DLX is the nickname of Donald Knuth’s “Algorithm X” implemented with a technique he named “Dancing Links”. This algorithm solves the so-called *exact cover* problem performing a depth-first search. Many famous problems and puzzles can be cast into the exact cover problem, amongst which are finding tilings (pentomino puzzles), the n-queens problem, and Sudoku. The great popularity gained by Sudoku in the last years seems to have been attracting a lot of attention to this algorithm… There are many basic implementations of Algorithm X available on the internet, including a couple in Python such as the one by Ali Assaf . This one is great, but I wanted to see a Python implementation that looked just like the original proposal, with all the crazy pointers.

*(EDIT: Jeffrey Mellony has an implementation very similar to mine http://cavernum.net/dlsudoku/.)*

So this is what I did in my implementation. There is a “Mode” class with pointers to four directions, just like you would declare in C, for instance. The “Matrix” class has the header node from which the rest of the matrix is grown. The __init__ method reads a list of lists that describe the lines of the matrix, with the names of the columns that are ‘1’ in each line. The other methods are for covering and uncovering columns, and finally the recursive method that performs the search.

The Node class definition has four methods to iterate through the linked lists in the matrix. It should be possible to make a more elegant definition of a single general method…

So, here is the code:

## Knuth's "Algorithm X" implemented with Dancing Links, _implemented ## with actual pointers_, and all in Python. ## ## Coded by Nicolau Werneck <nwerneck@gmail.com> in 2011-05-09 class Node(): def __init__(self): self.u=self self.d=self self.l=self self.r=self self.c=self def l_sweep(self): x=self.l while x != self: yield x x=x.l else: return def r_sweep(self): x=self.r while x != self: yield x x=x.r else: return def u_sweep(self): x=self.u while x != self: yield x x=x.u else: return def d_sweep(self): x=self.d while x != self: yield x x=x.d else: return class Matrix(): def __init__(self, column_labels, lines): ## The header node self.h = Node() h = self.h self.hdic = {} ## Create the colums headers for label in column_labels: ## Append new nodes to column header line, reading labels ## from input list. h.l.r = Node() h.l.r.l = h.l h.l.r.r = h h.l = h.l.r h.l.n = label self.hdic[label] = h.l ## Add lines to the matrix for ll in lines: last=[] for l in ll: q = Node() ## Get column header c = self.hdic[l] ## Add new node to column bottom. q.u = c.u q.d = c q.d.u = q q.u.d = q q.c = c ## Tie new node to possibly existing previous row ## node. if last: q.l = last q.r = last.r q.l.r = q q.r.l = q ## Current node becomes "last" node from this row. last=q ## The search algorithm. First we defoine the cover and uncover ## operations. def cover(self,c): c.r.l = c.l c.l.r = c.r for i in c.d_sweep(): for j in i.r_sweep(): j.d.u = j.u j.u.d = j.d def uncover(self,c): for i in c.u_sweep(): for j in i.l_sweep(): j.d.u = j j.u.d = j c.r.l = c c.l.r = c ## Now the actual recursive "search" procedure. Must be called ## like this: m.search(0,[]). I tried to keed the code looking as ## much as possible like the original definition from Knuth's ## article. def search(self, k, o_all): if self.h.l == self.h: for o in o_all: print ''.join(self.print_o(o)), print ## Select leftmost column c = self.h.r self.cover(c) for r in c.d_sweep(): o_k = r for j in r.r_sweep(): self.cover(j.c) self.search(k+1, o_all+[o_k]) ## Dunno why Knuth put this line in his code, not ## necessary. Maybe a premature optimization in mind? #r,c = o_k,r.c for j in r.l_sweep(): self.uncover(j.c) self.uncover(c) ## To print the solution(s) def print_o(self, r): out = [r.c.n] for x in r.r_sweep(): out.append(x.c.n) return out ## ## Run the damn thing if __name__ == '__main__': cols=['a','b','c','d'] lines=[['a'],['b'],['c'],['d'], ['a','b'],['a','c'],['a','d'],['b','c'], ['b','d'],['c','d'],['a','b','c'],['a','b','d'], ['a','c','d'],['b','c','d'],['a','b','c','d'],] m = Matrix (cols, lines) #m.print_matrix() m.search(0, [])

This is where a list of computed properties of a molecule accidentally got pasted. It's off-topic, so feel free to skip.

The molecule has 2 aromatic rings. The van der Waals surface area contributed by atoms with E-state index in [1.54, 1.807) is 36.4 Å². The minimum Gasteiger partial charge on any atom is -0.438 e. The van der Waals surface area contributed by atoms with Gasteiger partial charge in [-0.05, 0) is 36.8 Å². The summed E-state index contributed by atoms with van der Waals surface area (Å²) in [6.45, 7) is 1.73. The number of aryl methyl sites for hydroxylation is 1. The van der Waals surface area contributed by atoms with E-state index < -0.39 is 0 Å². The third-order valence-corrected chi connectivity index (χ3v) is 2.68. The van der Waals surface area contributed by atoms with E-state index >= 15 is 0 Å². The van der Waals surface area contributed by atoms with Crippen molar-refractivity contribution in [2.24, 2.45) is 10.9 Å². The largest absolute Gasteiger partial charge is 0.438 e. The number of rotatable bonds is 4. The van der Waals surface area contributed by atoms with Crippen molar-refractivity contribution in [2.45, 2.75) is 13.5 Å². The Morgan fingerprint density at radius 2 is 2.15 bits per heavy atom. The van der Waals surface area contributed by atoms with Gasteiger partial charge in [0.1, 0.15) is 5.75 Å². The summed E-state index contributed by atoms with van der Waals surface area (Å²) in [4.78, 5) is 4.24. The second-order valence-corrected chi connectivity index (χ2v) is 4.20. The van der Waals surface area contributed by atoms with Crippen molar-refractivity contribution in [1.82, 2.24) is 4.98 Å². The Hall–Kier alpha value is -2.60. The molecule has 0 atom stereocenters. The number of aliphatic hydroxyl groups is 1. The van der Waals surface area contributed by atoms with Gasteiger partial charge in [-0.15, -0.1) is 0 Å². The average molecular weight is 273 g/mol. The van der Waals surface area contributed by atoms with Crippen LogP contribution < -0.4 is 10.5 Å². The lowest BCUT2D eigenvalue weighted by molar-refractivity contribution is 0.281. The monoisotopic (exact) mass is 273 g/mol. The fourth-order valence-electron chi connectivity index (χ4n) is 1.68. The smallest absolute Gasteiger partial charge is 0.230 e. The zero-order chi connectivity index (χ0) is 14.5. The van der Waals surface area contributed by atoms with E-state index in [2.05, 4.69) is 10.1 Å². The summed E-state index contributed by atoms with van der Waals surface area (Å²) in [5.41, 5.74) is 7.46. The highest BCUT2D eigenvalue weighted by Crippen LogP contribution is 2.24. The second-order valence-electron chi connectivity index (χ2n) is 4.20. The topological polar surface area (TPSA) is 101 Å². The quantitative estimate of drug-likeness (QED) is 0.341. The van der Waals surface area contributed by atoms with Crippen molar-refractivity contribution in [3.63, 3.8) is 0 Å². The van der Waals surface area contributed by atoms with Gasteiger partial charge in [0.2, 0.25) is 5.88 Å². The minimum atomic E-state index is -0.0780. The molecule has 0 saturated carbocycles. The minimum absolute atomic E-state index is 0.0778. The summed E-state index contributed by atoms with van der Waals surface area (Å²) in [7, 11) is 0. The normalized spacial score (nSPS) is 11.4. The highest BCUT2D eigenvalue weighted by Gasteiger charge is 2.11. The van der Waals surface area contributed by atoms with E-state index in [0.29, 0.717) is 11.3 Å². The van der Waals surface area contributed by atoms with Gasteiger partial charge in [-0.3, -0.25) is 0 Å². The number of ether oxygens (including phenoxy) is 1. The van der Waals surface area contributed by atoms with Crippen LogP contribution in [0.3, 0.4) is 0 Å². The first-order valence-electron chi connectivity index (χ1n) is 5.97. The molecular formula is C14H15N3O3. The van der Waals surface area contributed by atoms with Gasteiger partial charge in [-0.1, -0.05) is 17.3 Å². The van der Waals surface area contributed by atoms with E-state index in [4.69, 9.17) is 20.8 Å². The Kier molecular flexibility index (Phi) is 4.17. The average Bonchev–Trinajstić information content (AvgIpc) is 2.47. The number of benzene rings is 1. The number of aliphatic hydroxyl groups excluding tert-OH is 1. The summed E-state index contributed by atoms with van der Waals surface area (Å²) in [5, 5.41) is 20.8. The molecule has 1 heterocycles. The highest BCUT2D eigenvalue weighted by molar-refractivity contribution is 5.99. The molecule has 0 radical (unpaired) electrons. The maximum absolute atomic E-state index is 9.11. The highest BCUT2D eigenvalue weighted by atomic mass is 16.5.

And this is the output:

$ python dlx.py a b c d a b cd a bc d a bd c a bcd ab c d ab cd ac b d ac bd ad b c ad bc abc d abd c acd b abcd

I am not much sure how bad this implementation is regarding speed and memory, but I have one possible modification in mind already: just using a numpy array instead of the node objects. Each line is a node, and each column of the array represents one of the values, u, d, l, r, c.

The code is also available at pastebin,

http://pastebin.com/DWA1RMfG. Have fun!…